I have never been accused of being overly bright. In fact, a few teachers in my past may have willingly confirmed my lack of smarts. I don’t remember the marks I received in grade school as being anything to excite my parents, making them believe their son might become a surgeon or an astronaut someday, but at least I continued to matriculate and made it through 12 grades in an appropriate number of years.

The comments I received on my report cards though, I do remember. Throughout my grade school years, under the category of “works without disturbing others.,” the teacher’s comments were pretty much uniformly “needs improvement.”

I thought it was my duty to add a little levity into our daily tasks, and while some of the students might have appreciated my humor, to a one, my teachers did not.

My fifth-grade teacher, Mrs. Metcalf, even went so far as to tell my mother in a parent-teacher conference that I was on the path to becoming a juvenile delinquent, whatever that meant. Now, my mom may not have been the best mother in the world, but I believe she protected her kids like a mama bear does her cubs. I wasn’t at the meeting but it is my guess my mom gave Mrs. Metcalf a piece of her mind after insinuating her son was on the path to a life of crime.

I was thinking about all of this the other day as I was putting together a Rube Goldberg devise constructed of a 13-foot-long fishing rod, duct-taped to the tip of another rod, with a large treble hook affixed to the end. My vision for the extra-long pole came from the need of a tool to get yet another retrieving dummy off of my house.

After throwing another dummy on the house you would think I would go someplace else, where my bad throwing wouldn’t end up with the dummy on the roof. But, as I said, I’ve never been overly bright.

By the way, you should see my black Lab Bailey’s face after I launch another dummy up onto the shingles. First she stares at it, knowing there is no way she can get it, then she turns and looks at me. Her little face is filled with disappointment. It is a face I have seen often in my life, starting with Mrs. Metcalf after I tried one of my lame jokes on a bunch of 11-year-olds, some of whom had no sense of humor at all.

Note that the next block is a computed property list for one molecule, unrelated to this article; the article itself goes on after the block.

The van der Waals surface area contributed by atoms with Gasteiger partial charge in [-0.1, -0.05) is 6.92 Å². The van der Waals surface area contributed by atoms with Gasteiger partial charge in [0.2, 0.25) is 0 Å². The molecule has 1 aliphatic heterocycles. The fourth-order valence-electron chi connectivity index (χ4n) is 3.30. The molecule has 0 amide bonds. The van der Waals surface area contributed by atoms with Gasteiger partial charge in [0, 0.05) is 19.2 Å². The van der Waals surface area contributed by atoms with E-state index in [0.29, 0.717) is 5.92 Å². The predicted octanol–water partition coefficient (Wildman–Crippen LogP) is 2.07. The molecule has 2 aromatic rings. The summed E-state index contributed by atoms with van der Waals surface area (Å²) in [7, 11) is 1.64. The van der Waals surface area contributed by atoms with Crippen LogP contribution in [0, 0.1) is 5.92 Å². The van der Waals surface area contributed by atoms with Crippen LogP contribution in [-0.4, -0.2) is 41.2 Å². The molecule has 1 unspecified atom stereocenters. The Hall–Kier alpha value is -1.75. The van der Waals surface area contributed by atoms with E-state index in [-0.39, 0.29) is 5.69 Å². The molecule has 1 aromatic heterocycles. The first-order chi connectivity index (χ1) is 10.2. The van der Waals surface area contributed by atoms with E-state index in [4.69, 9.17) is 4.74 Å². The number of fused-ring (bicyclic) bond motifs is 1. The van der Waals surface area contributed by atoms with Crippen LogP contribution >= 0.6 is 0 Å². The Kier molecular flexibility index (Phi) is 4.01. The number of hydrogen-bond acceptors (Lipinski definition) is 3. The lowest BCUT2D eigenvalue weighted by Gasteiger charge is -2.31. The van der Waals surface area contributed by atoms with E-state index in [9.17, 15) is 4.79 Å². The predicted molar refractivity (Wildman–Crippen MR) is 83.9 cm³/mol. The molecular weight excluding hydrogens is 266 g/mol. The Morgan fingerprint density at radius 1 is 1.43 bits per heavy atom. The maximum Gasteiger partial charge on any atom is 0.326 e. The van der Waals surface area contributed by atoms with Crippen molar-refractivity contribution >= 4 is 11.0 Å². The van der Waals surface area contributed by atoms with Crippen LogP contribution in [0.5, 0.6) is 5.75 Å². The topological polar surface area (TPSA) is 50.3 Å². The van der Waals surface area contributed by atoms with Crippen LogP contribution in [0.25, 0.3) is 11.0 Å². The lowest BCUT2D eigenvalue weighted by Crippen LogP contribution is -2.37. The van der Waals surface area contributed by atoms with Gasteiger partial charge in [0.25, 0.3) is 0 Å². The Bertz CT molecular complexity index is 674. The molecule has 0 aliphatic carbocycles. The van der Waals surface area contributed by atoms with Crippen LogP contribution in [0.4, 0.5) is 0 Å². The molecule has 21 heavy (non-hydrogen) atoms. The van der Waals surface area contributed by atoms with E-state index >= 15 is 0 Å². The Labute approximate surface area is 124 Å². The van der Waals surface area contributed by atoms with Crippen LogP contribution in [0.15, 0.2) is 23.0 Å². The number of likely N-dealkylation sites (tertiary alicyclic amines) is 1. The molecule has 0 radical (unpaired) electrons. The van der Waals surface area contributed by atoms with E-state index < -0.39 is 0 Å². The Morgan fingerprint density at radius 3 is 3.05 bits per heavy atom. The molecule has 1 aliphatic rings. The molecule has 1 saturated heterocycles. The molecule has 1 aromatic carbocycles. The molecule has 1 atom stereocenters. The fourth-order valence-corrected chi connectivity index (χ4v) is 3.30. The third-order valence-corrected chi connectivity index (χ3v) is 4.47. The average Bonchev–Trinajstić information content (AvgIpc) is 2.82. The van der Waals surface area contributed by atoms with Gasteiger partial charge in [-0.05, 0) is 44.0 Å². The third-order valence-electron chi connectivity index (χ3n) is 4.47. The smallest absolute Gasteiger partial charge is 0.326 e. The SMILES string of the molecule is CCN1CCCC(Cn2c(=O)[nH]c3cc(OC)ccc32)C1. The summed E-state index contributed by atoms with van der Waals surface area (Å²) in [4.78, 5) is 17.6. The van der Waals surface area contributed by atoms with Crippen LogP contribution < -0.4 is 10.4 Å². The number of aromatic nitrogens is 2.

Then, discouraged yet again, Bailey will slink off into the house, knowing her beloved game of fetch has again been cut short by the dummy throwing the dummy.

Back to my long dummy-retrieving device. I figured with my extra-long fishing rod, and me standing near the top of an 8-foot ladder, I would be able to reach the bumper and just like that, we’d be back in the fetching game.

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They say that invention is the mother of necessity. They also say don’t stand on the top of an 8-foot ladder, especially when it is precariously perched in the rock garden. But I’m getting ahead of myself.

Before the construction of my super-long pole, my first attempt at retrieving the retrieving bumper was to rig up a smaller spinning rod with a quarter ounce Rooster Tail spinner, and casting the treble-hooked lure up at the dummy. My plan was to hook the dummy with the spinner and reel it right in.

After the second spinner got permanently hooked into a shingle, you would think that I would have been smart enough to realize that fishing for the dummy was not going to work. I broke that spinner off and went to tie another lure on, more determined than ever, believing an accurate cast was all that was needed.

Cast. Snag. Snap. Back to the drawing board. That is when the extra-long rod popped into my little brain. Luckily, my wife Terri was not at home, because I do believe she would have put the kibosh on my new dummy retrieval plan. But she wasn’t, nor, for that matter, was anyone else who could possibly call for medical assistance if I came crashing down in the rockery.

Thankfully, no assistance was needed. My Rube Goldberg extra-long grappling hook pole device worked. The ladder only tipped once, but sheer luck kept it, and me, upright. Bailey was quite happy when her toy came tumbling to the ground. I was thrilled that I hadn’t.

As I started to deconstruct the pole I had a vision of another looping throw of the bumper sailing off course and landing right back up on the roof. With that thought rattling around in my head I decided to keep my retrieving dummy retriever together for not if, but when, I throw the dummy back up on the house.

If you happen to stop by my place for a visit, might I recommend not looking up at the roof. There is really nothing to see up there but a few fishing lures dangling from the shingles. There won’t be a throwing dummy because I figured out how to fix that. My momma didn’t raise the smartest guy in the world, but at least I’m not a delinquent. Mrs. Metcalf, rest her soul, might have been happy to hear that.

Rob Phillips is an award-winning freelance outdoor writer who has written the Northwest Sportsman column for over 25 years. His new mystery novel The Cascade Killer is available at Inklings Book Shop and some Ace Hardware stores in the Yakima area, and on Amazon. He can be reached at rob1@spdandg.com.